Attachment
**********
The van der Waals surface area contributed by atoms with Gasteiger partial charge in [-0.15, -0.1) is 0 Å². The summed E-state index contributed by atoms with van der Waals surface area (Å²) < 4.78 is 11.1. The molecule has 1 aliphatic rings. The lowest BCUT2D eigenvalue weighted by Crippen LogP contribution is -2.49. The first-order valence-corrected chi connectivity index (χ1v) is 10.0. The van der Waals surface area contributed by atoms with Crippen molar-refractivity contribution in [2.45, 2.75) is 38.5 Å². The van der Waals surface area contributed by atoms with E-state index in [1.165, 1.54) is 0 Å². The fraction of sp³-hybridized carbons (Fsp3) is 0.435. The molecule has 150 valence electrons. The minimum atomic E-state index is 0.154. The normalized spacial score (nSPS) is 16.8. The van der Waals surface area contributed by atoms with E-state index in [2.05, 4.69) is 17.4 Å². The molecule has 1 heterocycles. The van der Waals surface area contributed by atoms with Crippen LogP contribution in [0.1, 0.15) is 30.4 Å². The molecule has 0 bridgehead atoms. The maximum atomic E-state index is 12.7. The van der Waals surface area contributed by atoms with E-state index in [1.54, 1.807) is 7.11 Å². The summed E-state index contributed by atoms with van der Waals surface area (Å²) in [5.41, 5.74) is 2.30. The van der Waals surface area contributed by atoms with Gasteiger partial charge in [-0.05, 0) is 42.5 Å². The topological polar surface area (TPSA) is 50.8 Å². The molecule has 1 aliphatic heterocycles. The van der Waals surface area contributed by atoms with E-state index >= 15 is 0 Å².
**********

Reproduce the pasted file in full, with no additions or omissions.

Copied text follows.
The van der Waals surface area contributed by atoms with Gasteiger partial charge in [-0.15, -0.1) is 0 Å². The summed E-state index contributed by atoms with van der Waals surface area (Å²) < 4.78 is 11.1. The molecule has 1 aliphatic rings. The lowest BCUT2D eigenvalue weighted by Crippen LogP contribution is -2.49. The first-order valence-corrected chi connectivity index (χ1v) is 10.0. The van der Waals surface area contributed by atoms with Crippen molar-refractivity contribution in [2.45, 2.75) is 38.5 Å². The van der Waals surface area contributed by atoms with E-state index in [1.165, 1.54) is 0 Å². The fraction of sp³-hybridized carbons (Fsp3) is 0.435. The molecule has 150 valence electrons. The minimum atomic E-state index is 0.154. The normalized spacial score (nSPS) is 16.8. The van der Waals surface area contributed by atoms with E-state index in [2.05, 4.69) is 17.4 Å². The molecule has 1 heterocycles. The van der Waals surface area contributed by atoms with Crippen LogP contribution in [0.1, 0.15) is 30.4 Å². The molecule has 0 bridgehead atoms. The maximum atomic E-state index is 12.7. The van der Waals surface area contributed by atoms with E-state index in [1.54, 1.807) is 7.11 Å². The summed E-state index contributed by atoms with van der Waals surface area (Å²) in [5.41, 5.74) is 2.30. The van der Waals surface area contributed by atoms with Gasteiger partial charge in [-0.05, 0) is 42.5 Å². The topological polar surface area (TPSA) is 50.8 Å². The molecule has 1 aliphatic heterocycles. The van der Waals surface area contributed by atoms with E-state index >= 15 is 0 Å².